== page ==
You can choose to ignore data chunks, but Symes tells us early that some data chunks are necessary to further the case. In other words, some data chunks must be submitted for the game to progress. Sometimes there will be multiple datachunks with conflicting information. With these, you can only choose one to upload which will make the other chunks invalid. These are often “forks” in the narrative that will set part of the investigation down one path and close off the other.

Like many narrative games, there is a clear path to follow and despite the game wanting to give agency to the player, there are some actions which must be done. In Orwell, this resulted in a few situations unfolding in ways that really soured me. There are a few decisions where I wished there were more options to choose from, or that they were not required for the story to progress. In these moments, the game felt constrained in such a way that it made me a little frustrated.

The story is a bit fluid, with the choices you make being dependent on on what information you provide to Symes. Since you and him can’t communicate, Symes will only be able to see what information you want him to see. This means that you can’t influence or add context to any of the pieces of information you give. Upload a datachunk about someone buying beer, and Symes might believe they are an alcoholic. To guide the investigation in the way you want to, you have to consider what assumptions Symes will make. Orwell challenges the (shitty) belief that “facts, not feelings” matter. The facts you serve up often put innocent people at risk, because facts are never enough when dealing with human lives. However, I felt that this was more incidental than intentional, and is a point that I expect to be missed or interpreted differently by a large number of players.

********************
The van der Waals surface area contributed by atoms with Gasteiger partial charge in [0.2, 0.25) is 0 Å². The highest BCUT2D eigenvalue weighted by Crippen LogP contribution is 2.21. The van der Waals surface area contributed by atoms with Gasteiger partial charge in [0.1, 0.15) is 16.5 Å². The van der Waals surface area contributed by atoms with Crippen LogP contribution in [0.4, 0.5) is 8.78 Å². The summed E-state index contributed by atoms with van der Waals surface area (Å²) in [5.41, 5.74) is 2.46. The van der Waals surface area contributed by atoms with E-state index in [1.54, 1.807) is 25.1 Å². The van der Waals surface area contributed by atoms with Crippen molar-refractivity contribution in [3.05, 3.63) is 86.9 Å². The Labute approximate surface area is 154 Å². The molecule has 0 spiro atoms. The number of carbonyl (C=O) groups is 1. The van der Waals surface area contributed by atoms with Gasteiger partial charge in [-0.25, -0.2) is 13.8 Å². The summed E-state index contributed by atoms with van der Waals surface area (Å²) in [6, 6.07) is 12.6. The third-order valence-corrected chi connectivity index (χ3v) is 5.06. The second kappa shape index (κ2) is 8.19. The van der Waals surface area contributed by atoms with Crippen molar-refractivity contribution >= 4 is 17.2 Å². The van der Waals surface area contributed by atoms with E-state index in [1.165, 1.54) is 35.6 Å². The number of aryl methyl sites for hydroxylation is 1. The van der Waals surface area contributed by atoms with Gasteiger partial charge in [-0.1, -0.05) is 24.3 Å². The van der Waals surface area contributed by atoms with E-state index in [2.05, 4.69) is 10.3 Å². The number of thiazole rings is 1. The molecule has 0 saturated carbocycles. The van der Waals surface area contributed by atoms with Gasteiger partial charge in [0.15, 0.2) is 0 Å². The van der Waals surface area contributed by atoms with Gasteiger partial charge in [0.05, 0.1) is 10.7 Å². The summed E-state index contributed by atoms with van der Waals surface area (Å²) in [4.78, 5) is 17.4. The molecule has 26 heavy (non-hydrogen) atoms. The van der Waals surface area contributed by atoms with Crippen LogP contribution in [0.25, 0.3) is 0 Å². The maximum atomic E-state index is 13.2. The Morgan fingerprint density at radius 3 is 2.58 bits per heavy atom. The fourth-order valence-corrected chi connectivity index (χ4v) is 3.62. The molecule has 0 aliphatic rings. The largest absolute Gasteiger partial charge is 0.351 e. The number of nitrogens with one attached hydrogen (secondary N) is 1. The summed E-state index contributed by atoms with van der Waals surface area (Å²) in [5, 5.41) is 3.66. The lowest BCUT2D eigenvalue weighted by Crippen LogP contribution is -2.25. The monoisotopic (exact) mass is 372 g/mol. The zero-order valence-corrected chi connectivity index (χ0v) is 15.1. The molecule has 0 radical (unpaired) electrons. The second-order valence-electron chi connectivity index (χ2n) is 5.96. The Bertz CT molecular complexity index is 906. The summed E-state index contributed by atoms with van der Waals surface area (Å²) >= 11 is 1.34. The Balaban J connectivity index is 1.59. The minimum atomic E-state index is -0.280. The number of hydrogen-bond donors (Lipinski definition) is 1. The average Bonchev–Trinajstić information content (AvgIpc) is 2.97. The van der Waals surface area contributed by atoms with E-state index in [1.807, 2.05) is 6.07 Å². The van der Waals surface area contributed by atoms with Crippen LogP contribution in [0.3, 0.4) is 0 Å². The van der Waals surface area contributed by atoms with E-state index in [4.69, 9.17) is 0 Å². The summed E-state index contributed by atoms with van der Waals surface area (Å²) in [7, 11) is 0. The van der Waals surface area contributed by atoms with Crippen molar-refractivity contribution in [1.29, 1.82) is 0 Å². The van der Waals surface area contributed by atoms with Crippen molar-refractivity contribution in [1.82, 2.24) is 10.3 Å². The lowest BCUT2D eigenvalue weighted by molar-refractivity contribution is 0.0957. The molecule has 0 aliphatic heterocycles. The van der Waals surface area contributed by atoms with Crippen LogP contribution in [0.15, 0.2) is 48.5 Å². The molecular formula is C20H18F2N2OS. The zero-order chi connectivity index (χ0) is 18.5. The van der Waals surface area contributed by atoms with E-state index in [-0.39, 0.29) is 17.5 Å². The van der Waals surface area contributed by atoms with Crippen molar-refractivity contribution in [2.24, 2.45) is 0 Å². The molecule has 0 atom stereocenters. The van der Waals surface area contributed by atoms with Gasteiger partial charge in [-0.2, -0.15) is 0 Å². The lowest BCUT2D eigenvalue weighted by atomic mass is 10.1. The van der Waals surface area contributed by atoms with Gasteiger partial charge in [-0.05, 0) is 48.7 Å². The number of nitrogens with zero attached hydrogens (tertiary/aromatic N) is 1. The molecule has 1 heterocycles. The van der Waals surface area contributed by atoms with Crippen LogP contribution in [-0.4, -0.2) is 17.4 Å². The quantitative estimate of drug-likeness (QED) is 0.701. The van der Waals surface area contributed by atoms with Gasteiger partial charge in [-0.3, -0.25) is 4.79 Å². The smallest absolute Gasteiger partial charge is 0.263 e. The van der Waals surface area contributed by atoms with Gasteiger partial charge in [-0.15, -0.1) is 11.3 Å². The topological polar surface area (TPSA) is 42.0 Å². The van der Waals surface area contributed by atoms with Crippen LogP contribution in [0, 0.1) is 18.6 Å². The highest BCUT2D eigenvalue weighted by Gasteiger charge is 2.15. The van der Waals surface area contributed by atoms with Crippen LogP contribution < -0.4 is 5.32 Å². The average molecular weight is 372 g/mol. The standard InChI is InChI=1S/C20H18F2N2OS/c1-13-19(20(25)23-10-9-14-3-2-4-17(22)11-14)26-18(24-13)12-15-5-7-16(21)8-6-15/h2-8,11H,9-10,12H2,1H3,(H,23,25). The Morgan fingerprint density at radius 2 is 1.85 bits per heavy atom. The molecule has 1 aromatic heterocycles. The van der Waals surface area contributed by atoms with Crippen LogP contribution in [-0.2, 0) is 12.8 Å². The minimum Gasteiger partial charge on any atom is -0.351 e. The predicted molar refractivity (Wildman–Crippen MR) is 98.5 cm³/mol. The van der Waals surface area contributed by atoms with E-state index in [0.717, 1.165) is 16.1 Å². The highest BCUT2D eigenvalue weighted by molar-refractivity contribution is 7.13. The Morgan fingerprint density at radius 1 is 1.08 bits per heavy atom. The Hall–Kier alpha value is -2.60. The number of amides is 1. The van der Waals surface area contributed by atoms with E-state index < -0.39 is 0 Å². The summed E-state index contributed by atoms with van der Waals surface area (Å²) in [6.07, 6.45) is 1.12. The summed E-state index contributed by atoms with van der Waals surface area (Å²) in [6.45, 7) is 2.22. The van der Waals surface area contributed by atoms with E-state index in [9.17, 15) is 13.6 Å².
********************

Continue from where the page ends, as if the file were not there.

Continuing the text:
Where Orwell succeeds is in the mechanics and presentation, which is pretty unique and unsettling. As I was looking over news clippings and social media profiles, I knew I was being complicit in an intrusive state surveillance apparatus. I was telling myself that I was going to see how to tear it down from the inside. I do not agree with this kind of surveillance, yet playing this game felt familiar. I knew that I had done this before, in real life. Today, it is not unusual for people to scout out individuals they meet online, whether it be for professional reasons, out of curiosity, or for nefarious deeds. We have all (almost?) even Googled ourselves to see what we can find.

While there are ample opportunities to empathize with your targets, the premise feels less intrusive to citizens than what actually exists today. The message could be stronger if it was more alike to today’s realities of Internet surveillance.

Sometimes I felt the game was better at demonstrating the consequences communication breakdowns than the perils of state surveillance. When Symes interprets a piece of data in a way that you yourself didn’t, it is usually because there is no context, and sometimes because he is a bit of an asshole.

If a quick romp through a narrative story that tries to compromise your values on privacy sounds good to you, Orwell is sure to satisfy.

Unless you are looking for a real critique.